prescription that scientific knowledge can only be expressed in quantitative
equations. This care would perhaps have opened the possibility of seeing the
'lawlessness' in the constitution of commodity value through the social
practice of generalized commodity exchange.

> > The other thing to mention here is whether a quantitatively conceived
> > law of labour value works at all. E.g. the so-called transformation
> > problem has been raging, or at least smouldering, ever since the
> > publication of the third volume of Das Kapital in the 1890s.
> Well, from a Cartesian perspective (and from many other
> perspectives) it doesn't: prices and labour times are not
> proportional. From a materialist and dialectical perspective it does:
> prices and labour times are not required to be proportional. For
> materialist dialectics, as I understand it, the main *quantitative*
> requirement is that a systematic relationship between the two is
> uncovered. Marx adequately achieves this in Vol 3. Debate re the
> TP has in general failed to grasp Marx's method.

This only makes the equation obtained more mediated. It doesn't question the
'law-likeness' of commodity exchange.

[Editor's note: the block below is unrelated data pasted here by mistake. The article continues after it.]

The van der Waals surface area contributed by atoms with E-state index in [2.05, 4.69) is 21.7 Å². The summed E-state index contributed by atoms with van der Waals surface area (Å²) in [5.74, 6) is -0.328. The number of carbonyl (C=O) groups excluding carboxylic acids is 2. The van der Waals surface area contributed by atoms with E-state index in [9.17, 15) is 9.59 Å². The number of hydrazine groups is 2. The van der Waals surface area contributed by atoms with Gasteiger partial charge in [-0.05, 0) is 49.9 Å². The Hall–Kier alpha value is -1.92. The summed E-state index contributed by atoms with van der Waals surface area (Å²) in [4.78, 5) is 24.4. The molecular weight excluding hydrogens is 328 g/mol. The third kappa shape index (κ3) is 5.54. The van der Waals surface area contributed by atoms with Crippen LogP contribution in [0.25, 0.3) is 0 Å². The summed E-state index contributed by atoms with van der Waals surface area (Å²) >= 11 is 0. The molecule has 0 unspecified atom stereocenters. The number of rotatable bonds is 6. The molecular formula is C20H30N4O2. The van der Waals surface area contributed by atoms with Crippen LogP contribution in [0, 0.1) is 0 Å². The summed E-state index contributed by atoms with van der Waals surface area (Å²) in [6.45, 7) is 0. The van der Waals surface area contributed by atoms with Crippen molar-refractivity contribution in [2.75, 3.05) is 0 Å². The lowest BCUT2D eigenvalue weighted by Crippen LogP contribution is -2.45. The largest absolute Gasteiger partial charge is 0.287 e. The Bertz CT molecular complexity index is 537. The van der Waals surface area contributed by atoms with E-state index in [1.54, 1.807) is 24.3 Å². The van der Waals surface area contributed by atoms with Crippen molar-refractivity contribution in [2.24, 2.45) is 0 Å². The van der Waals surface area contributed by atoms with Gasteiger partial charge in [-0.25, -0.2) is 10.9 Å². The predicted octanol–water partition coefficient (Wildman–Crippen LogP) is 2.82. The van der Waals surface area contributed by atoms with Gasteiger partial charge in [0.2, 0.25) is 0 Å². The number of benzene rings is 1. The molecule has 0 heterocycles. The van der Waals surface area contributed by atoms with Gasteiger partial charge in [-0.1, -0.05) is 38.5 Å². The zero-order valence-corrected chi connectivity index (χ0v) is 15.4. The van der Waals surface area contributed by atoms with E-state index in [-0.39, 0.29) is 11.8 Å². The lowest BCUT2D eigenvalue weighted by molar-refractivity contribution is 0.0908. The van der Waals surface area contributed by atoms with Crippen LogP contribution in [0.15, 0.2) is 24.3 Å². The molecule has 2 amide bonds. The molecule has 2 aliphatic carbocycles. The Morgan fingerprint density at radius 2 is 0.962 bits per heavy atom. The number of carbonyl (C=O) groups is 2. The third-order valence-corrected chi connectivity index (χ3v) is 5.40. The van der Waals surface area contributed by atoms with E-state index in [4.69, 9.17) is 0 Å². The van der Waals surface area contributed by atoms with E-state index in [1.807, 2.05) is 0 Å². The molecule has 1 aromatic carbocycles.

> > In commodity exchange I do not only see the sociation of labour under
> > an abstract form of the products of labour, but also the sociation of
> > various concrete use-values under an abstract form.
> >
> > The
> > phenomenon of use-value _itself_ (and not some explanation of why
> > something is useful, say, because it has certain physical properties)
> > is that things show themselves to humans as useful-for-such-and-such
> > within a social usage. E.g. we don't eat grasshoppers in Western
> > Europe. In Africa they do. The use-value of the grasshopper depends
> > not on its "natural material properties" (which are presumably similar
> > in both Europe and Africa) but on the way in which grasshoppers are
> > disclosed within the context of a social usage (eating, in this case).
> Yes but in neither society do people in general eat deadly poison
> (so long as those societies survive) and this is because of the
> material properties of poison (and humans). This shows that use-
> values are *conditioned* (delimited, determined) by their material
> properties. I don't think anyone would suggest that the material
> properties of a thing are *irrelevant* to its use-value. They are of
> course relevant, your point is simply that use-value is further
> conditioned by society. Of course I agree with this. But without
> some determinate material thing to begin with then there is nothing
> for society to further determine. In other words, social
> determination of use-value obviously cannot occur where there is
> no initial material determination, i.e. nothing, to be further
> determined. And the material determination sets fundamental limits
> on the social determination. Poison will never be food.

You say that the phenomenon of use-value is "not without" the material
properties of a thing. I agree. But I say that the phenomenon of use-value